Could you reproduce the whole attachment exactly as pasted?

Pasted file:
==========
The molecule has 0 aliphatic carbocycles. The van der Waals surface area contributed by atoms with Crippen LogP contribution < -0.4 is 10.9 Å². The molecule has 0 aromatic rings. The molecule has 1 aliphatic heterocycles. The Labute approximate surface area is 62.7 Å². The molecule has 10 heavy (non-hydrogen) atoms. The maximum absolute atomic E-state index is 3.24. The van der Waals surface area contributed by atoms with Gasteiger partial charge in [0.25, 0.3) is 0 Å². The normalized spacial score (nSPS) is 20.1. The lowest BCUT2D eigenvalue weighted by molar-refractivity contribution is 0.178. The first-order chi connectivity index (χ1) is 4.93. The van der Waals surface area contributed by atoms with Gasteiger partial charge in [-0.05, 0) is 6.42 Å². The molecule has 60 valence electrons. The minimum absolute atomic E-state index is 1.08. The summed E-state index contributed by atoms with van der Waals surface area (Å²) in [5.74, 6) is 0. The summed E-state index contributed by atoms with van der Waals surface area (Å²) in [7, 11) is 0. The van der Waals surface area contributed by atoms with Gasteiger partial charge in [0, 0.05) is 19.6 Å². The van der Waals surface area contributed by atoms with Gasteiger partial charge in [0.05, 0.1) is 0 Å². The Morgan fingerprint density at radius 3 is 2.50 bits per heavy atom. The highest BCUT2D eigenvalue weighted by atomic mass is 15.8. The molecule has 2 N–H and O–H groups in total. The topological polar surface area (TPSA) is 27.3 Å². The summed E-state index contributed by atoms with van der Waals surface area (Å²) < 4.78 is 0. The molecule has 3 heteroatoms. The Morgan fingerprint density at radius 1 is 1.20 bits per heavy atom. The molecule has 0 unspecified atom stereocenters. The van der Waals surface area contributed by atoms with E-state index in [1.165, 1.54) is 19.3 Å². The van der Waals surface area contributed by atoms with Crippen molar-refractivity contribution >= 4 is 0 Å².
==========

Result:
The molecule has 0 aliphatic carbocycles. The van der Waals surface area contributed by atoms with Crippen LogP contribution < -0.4 is 10.9 Å². The molecule has 0 aromatic rings. The molecule has 1 aliphatic heterocycles. The Labute approximate surface area is 62.7 Å². The molecule has 10 heavy (non-hydrogen) atoms. The maximum absolute atomic E-state index is 3.24. The van der Waals surface area contributed by atoms with Gasteiger partial charge in [0.25, 0.3) is 0 Å². The normalized spacial score (nSPS) is 20.1. The lowest BCUT2D eigenvalue weighted by molar-refractivity contribution is 0.178. The first-order chi connectivity index (χ1) is 4.93. The van der Waals surface area contributed by atoms with Gasteiger partial charge in [-0.05, 0) is 6.42 Å². The molecule has 60 valence electrons. The minimum absolute atomic E-state index is 1.08. The summed E-state index contributed by atoms with van der Waals surface area (Å²) in [5.74, 6) is 0. The summed E-state index contributed by atoms with van der Waals surface area (Å²) in [7, 11) is 0. The van der Waals surface area contributed by atoms with Gasteiger partial charge in [0, 0.05) is 19.6 Å². The van der Waals surface area contributed by atoms with Gasteiger partial charge in [0.05, 0.1) is 0 Å². The Morgan fingerprint density at radius 3 is 2.50 bits per heavy atom. The highest BCUT2D eigenvalue weighted by atomic mass is 15.8. The molecule has 2 N–H and O–H groups in total. The topological polar surface area (TPSA) is 27.3 Å². The summed E-state index contributed by atoms with van der Waals surface area (Å²) < 4.78 is 0. The molecule has 3 heteroatoms. The Morgan fingerprint density at radius 1 is 1.20 bits per heavy atom. The molecule has 0 unspecified atom stereocenters. The van der Waals surface area contributed by atoms with E-state index in [1.165, 1.54) is 19.3 Å². The van der Waals surface area contributed by atoms with Crippen molar-refractivity contribution >= 4 is 0 Å².